Germany does certainly have a stable healthcare system, yet there is a greater demand than ever for professionals. Hospitals, nursing homes and other care facilities are always on the lookout for caregivers with a variety of skill levels to meet the growing needs in the healthcare and nursing professions. Nationwide there are currently 40,000 vacancies and demographic transformation means that this shortfall is likely to grow over the coming years.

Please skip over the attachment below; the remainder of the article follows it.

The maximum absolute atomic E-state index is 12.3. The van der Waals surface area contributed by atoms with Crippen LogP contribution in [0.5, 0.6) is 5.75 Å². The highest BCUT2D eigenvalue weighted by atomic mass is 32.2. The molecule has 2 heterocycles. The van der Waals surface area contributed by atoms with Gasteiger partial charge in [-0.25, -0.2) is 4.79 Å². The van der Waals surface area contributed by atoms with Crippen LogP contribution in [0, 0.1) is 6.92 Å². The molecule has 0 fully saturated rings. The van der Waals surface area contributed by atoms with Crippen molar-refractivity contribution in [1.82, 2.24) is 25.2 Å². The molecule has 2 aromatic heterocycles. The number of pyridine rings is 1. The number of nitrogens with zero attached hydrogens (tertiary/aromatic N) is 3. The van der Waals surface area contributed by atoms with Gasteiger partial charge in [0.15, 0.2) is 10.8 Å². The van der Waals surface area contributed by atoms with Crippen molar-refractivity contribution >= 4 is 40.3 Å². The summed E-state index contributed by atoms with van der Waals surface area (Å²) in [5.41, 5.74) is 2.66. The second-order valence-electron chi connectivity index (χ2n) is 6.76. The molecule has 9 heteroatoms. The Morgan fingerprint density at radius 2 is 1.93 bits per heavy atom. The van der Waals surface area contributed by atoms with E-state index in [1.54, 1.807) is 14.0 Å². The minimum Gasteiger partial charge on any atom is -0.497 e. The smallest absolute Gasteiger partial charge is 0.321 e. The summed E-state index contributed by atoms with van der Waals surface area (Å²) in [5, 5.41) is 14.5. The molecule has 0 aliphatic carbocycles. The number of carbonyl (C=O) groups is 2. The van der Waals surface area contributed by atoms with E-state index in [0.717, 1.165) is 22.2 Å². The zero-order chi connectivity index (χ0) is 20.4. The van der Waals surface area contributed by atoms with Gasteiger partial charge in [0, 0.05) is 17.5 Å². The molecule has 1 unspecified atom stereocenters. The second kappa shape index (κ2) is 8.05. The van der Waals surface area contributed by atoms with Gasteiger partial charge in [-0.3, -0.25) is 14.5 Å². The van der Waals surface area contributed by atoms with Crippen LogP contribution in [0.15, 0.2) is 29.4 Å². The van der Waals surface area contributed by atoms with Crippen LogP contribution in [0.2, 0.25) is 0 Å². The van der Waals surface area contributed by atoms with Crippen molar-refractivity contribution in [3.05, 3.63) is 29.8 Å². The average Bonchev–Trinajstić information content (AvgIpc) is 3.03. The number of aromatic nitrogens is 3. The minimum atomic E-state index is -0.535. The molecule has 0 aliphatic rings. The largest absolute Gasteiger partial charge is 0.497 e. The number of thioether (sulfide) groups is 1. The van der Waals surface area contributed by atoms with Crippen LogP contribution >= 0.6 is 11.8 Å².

In September 2022, the Kompetenzzentrum Fachkräftesicherung (KOFA, a skills centre for securing skilled professionals) that acts on behalf of the Federal Ministry for Economic Affairs and Climate Action (BMWK) to support small and medium enterprises with personnel recruitment, recorded the highest vacancy rate in the health, social services, teaching and education sector: 57.8 per cent. This means that substantially more than half of the vacancies in this sector could not be filled with suitably qualified personnel. ‘We’ve been aware of the shortage of professionals in care and education since Make it in Germany has existed’, says Kerstin Krey. There’s no doubt that it’s also necessary to speak with experts from abroad and attract them to come and work in this sector in Germany. ‘Yet at the same time the principles of ethical recruitment in healthcare mustn’t be violated.’ This is where international treaties and agreements, such as those being sought by the Federal Employment Agency or the Ministry of Health, can be beneficial.